An avenue that has not been entirely explored, but seems to be at the core of the arguments of parents and college officials is the social aspect of drinking and how the social “right” to express one’s maturity and responsibility is being restricted by the current drinking age. Posts on Choose Responsibility’s blog, which I understand do not expressly indicate the views of the organization itself, expose parental concerns regarding the current drinking age, especially in reference to the idea of drinking as a social “right.” What I find most disturbing about this perspective is that it places far too much emphasis on the use of alcohol in our society and legitimizes young adults’ desire to fit in by using alcohol.

Taking a (Not-So) Different Approach

Alcohol education does not have to start at the age of 21. I recall learning about the negative effects of alcohol in the D.A.R.E program in 5th grade. Did that program encourage alcohol use by teaching youth about alcoholism and addiction? Starting alcohol education (or drug education, in general) in the adolescent years, when individuals in this age group are being coerced into drug use, is really not a bad idea. But, this is also not a new idea.

Too much energy is put into disputing the current drinking age, rather than exploring the ways in which society can change its perception of alcohol and discourage drinking. As an individual of legal drinking age who chooses not to drink because of the uncomfortable social climate that alcohol creates, I often witness that maturity and responsibility tend to slip away from otherwise mature and reasonable individuals after a few drinks. Forcing the legal drinking age down will not only ignore this recurring situation, but will also ignore the fact that drinking can lead to a dangerous environment. Maintaining the current drinking age may be somewhat in vain, as many teenagers and young adults are violating the law regularly, but the point is still made that it is not acceptable. That statement of acceptability is really important in shaping the social view of alcohol and, at the very least, attaching the negative consequences of drinking (especially underage) to those actions.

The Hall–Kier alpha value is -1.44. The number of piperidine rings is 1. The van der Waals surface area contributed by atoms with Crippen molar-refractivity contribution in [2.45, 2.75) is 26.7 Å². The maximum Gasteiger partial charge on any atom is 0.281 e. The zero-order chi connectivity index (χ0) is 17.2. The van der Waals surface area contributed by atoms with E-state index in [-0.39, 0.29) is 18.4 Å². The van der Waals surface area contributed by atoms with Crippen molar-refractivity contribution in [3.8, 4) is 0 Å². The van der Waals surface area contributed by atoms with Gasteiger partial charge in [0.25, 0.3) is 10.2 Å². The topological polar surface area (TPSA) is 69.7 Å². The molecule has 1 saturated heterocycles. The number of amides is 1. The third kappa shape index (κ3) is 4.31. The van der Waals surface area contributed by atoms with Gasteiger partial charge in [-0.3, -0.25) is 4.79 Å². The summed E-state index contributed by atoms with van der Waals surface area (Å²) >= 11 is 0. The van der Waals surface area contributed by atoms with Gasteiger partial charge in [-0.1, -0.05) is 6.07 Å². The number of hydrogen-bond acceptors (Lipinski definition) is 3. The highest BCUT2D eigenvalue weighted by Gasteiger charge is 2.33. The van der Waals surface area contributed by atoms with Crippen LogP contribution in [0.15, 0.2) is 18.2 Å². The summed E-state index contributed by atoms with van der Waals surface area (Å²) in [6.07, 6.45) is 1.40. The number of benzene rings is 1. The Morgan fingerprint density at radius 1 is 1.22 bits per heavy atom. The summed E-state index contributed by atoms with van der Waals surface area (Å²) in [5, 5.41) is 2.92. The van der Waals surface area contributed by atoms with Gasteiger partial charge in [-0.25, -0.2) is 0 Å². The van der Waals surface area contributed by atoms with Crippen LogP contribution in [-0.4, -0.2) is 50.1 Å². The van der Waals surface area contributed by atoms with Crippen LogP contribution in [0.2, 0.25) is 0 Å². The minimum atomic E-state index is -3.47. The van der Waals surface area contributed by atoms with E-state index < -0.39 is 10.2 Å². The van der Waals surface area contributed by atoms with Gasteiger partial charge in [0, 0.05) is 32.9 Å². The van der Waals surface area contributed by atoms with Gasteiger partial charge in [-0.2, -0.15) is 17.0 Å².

Social Health vs. Public Health

When thinking of the social “need” to drink in the context of the greater public health, risks of an increase in drunk driving, earlier onset of alcoholism and interference with natural brain development surpass socially-motivated, hard-to-discuss arguments for a reduction in the legal drinking age. The fact is that there are lifelong consequences that are associated with drinking as a young adult, but none that are suffered from not having the right to drink at 18. Should it really be a priority? Instead of shaping health policies to fit our social wants and “needs,” we should be changing social environments to discourage dangerous and irresponsible violation of the law. Regardless of one’s belief in the efficacy of the existing law as it stands in reducing alcohol-related crimes, injuries and fatalities, at least the law sends the message that alcohol does not have to be a way in which to express one’s adulthood or maturity. Am I less of an adult because I choose not to drink? I would like to think that I am more responsible for my choice.